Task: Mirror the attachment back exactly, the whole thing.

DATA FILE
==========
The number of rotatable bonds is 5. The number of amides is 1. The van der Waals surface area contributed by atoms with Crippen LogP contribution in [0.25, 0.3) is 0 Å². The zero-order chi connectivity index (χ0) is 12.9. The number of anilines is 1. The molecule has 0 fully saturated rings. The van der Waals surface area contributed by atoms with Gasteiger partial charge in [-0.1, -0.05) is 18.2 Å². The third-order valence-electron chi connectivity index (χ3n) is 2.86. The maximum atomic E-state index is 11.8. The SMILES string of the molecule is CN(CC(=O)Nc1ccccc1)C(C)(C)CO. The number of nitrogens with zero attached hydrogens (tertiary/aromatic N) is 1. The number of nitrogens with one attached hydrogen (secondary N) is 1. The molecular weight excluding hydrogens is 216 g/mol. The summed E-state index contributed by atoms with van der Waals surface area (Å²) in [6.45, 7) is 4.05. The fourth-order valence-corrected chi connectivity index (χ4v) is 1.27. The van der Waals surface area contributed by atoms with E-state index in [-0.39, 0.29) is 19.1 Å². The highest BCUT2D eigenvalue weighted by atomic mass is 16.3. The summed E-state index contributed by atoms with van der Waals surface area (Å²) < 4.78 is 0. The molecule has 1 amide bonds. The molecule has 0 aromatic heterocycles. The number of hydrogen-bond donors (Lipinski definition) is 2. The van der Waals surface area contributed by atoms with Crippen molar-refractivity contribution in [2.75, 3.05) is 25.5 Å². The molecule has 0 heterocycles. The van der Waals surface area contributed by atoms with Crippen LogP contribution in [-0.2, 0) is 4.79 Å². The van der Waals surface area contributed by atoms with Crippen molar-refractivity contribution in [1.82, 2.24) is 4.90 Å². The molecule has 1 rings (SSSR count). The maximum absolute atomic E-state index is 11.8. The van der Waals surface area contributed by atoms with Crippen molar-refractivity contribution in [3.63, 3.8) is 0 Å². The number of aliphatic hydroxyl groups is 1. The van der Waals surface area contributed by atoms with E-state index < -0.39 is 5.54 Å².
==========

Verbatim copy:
The number of rotatable bonds is 5. The number of amides is 1. The van der Waals surface area contributed by atoms with Crippen LogP contribution in [0.25, 0.3) is 0 Å². The zero-order chi connectivity index (χ0) is 12.9. The number of anilines is 1. The molecule has 0 fully saturated rings. The van der Waals surface area contributed by atoms with Gasteiger partial charge in [-0.1, -0.05) is 18.2 Å². The third-order valence-electron chi connectivity index (χ3n) is 2.86. The maximum atomic E-state index is 11.8. The SMILES string of the molecule is CN(CC(=O)Nc1ccccc1)C(C)(C)CO. The number of nitrogens with zero attached hydrogens (tertiary/aromatic N) is 1. The number of nitrogens with one attached hydrogen (secondary N) is 1. The molecular weight excluding hydrogens is 216 g/mol. The summed E-state index contributed by atoms with van der Waals surface area (Å²) in [6.45, 7) is 4.05. The fourth-order valence-corrected chi connectivity index (χ4v) is 1.27. The van der Waals surface area contributed by atoms with E-state index in [-0.39, 0.29) is 19.1 Å². The highest BCUT2D eigenvalue weighted by atomic mass is 16.3. The summed E-state index contributed by atoms with van der Waals surface area (Å²) < 4.78 is 0. The molecule has 1 amide bonds. The molecule has 0 aromatic heterocycles. The number of hydrogen-bond donors (Lipinski definition) is 2. The van der Waals surface area contributed by atoms with Crippen molar-refractivity contribution in [2.75, 3.05) is 25.5 Å². The molecule has 0 heterocycles. The van der Waals surface area contributed by atoms with Crippen LogP contribution in [-0.2, 0) is 4.79 Å². The van der Waals surface area contributed by atoms with Crippen molar-refractivity contribution in [1.82, 2.24) is 4.90 Å². The molecule has 1 rings (SSSR count). The maximum absolute atomic E-state index is 11.8. The van der Waals surface area contributed by atoms with Crippen molar-refractivity contribution in [3.63, 3.8) is 0 Å². The number of aliphatic hydroxyl groups is 1. The van der Waals surface area contributed by atoms with E-state index < -0.39 is 5.54 Å².